So based on this very conservative figures, he should have around $700 left to get by for the month. But we must add a few more very obvious missing details. Since it’s only calculated on him working a 5 day week job, you cannot expect him not to go out or do something on the weekends, plus he still needs to eat. Furthermore the meal cost above does not include eating dinner outside, rather eating at home after every work day.

8 weekend meals at $15: $120
Transport for 8 weekends at $8: $64
New Balance: $556

So there you have it: a person earning $2,000 can save over or nearly $500 a month, well within the figures given by CIMB and MAS. So how can people say that they are struggling? Nonsense isn’t it? Yes these figures are accurate, but only if everyone lives life this simply under some sort of North Korean Communist rule. A young man goes to work, comes home after work, always uses public transport for his travels and does not do anything else.

But is this the life of an ordinary Singaporean? Do all parents cook meals for their children every single work day? Should every single person stay indoors all the time and have no avenues for entertainment? Going back to my figures to add a little more:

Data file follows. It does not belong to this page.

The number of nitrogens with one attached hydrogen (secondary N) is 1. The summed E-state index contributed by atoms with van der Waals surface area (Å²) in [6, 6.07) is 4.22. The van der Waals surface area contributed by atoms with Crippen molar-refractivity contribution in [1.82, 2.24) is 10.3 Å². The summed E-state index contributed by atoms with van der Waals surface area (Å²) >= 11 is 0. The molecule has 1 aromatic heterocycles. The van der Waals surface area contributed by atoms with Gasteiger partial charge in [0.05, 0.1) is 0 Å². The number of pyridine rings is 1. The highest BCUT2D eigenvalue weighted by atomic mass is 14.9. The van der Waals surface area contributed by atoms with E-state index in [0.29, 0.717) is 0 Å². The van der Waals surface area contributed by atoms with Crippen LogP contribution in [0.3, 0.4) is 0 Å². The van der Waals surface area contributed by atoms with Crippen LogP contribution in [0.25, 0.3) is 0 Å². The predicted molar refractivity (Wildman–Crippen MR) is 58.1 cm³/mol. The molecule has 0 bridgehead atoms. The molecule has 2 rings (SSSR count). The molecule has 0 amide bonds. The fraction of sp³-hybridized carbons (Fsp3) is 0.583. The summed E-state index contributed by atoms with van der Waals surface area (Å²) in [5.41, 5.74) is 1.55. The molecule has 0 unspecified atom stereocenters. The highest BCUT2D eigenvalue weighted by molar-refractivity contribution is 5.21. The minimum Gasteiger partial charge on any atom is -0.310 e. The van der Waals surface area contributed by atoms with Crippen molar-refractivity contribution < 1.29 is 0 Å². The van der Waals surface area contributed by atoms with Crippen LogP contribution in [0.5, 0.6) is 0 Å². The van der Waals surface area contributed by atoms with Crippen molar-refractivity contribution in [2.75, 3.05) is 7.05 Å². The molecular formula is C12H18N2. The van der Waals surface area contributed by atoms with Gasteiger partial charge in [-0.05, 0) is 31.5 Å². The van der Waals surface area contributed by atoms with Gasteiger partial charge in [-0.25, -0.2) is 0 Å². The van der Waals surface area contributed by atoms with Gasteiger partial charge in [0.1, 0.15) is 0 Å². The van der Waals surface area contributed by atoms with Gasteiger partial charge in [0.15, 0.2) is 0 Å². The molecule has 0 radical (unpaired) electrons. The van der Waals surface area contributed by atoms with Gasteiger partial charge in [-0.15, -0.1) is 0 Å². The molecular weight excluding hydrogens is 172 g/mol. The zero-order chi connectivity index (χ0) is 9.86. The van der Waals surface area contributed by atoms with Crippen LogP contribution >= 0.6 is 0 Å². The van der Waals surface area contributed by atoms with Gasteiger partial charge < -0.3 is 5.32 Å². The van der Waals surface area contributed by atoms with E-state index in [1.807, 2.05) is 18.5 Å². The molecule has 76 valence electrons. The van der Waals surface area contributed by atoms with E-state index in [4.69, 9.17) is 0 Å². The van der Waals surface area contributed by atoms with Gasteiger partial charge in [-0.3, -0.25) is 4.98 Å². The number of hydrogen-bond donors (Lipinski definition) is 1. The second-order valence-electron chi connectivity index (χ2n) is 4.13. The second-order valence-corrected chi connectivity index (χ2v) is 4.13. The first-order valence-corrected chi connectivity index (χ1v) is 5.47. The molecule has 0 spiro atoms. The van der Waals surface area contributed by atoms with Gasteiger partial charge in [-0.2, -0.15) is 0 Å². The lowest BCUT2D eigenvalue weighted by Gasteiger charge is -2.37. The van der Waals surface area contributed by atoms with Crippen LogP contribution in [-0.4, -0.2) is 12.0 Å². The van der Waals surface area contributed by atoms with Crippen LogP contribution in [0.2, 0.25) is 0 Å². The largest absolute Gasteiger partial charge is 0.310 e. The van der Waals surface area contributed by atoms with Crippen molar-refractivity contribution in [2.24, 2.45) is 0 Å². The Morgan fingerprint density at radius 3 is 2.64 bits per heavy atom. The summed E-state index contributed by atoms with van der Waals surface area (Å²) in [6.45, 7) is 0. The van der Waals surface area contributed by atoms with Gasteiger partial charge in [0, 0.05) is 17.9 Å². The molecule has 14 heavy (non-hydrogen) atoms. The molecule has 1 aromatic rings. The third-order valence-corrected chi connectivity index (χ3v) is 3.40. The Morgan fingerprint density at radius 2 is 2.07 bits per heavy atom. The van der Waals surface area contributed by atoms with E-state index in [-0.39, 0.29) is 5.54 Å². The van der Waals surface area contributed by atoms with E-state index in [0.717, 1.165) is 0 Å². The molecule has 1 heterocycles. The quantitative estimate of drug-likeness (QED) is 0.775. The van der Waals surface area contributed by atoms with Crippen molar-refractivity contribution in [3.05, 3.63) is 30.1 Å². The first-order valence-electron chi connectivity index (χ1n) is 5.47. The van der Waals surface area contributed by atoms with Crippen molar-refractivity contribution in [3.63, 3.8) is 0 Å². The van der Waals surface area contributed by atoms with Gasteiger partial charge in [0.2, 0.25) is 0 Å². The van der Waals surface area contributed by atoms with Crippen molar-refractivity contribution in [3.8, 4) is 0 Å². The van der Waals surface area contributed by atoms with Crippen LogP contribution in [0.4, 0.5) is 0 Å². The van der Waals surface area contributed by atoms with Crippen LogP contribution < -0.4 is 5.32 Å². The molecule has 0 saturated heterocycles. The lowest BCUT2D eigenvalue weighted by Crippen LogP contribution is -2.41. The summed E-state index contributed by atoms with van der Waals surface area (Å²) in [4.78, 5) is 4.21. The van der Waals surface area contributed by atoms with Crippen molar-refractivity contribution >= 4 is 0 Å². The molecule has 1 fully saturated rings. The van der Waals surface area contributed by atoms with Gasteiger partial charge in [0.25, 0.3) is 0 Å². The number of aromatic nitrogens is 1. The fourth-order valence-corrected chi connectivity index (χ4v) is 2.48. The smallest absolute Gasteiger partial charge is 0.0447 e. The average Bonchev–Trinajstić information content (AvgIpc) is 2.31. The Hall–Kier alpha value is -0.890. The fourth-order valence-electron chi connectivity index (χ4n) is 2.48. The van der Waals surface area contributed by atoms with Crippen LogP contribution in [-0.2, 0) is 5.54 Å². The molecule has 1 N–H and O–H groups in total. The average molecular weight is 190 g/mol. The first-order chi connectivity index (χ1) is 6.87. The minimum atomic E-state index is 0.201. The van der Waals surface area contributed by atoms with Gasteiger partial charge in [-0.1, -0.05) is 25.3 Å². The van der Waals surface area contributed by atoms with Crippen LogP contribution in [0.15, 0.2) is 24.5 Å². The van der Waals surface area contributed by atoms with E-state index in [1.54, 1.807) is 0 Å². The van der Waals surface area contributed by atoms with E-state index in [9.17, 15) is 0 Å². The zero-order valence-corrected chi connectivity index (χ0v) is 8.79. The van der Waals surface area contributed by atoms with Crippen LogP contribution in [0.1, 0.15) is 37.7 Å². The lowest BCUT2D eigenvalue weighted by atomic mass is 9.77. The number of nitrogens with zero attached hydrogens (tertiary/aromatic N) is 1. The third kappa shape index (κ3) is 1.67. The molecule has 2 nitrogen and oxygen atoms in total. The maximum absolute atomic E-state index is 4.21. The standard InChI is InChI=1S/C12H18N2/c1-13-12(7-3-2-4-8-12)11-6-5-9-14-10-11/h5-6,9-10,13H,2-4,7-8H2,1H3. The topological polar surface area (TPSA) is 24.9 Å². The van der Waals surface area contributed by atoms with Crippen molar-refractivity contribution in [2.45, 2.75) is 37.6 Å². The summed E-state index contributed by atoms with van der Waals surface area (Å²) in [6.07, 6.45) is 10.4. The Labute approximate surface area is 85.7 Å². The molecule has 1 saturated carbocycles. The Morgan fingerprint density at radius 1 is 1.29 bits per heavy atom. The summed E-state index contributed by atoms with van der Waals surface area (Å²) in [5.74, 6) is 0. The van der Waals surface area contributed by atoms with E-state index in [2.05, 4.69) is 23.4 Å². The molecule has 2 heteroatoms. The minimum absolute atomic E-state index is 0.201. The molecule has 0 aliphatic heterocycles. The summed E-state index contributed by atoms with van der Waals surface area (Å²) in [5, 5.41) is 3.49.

Transport: How many times a month do you feel so tired after work, and cannot bear the anguish of fighting your way home from crowds on trains and buses? Or if he’s late for work? Say this person does it 2 or 3x a month (another minimum). He needs to spend another $40 on taxi fares.

Food: Does he always spend just $10, eating the same meals, say ‘Economical Rice’ or Chicken Rice? Surely not, he will spend more on some days, it’s only normal to do so. If we average it at an extra $3 per work day, that’s another $60. And say his mother doesn’t cook every work day, he needs to spend say another $6 per week on dinner, so another $24.
New balance: $556 – $40 – $60 – $24 = $432.

This $432 is still conservative, we are talking of a man who doesn’t have any entertainment. No going to Clark Quay, no dining in fancy restaurants and no girlfriend even. And we are talking of just $5 for travelling to work. It can be much more depending on how far he needs to travel. And this is living with parents, who provide him meals and him giving just $200. If they don’t, his meals will cost far more, in fact $10 I quoted, is usually not enough for 2 proper meals outside in coffee-shops or hawker centres.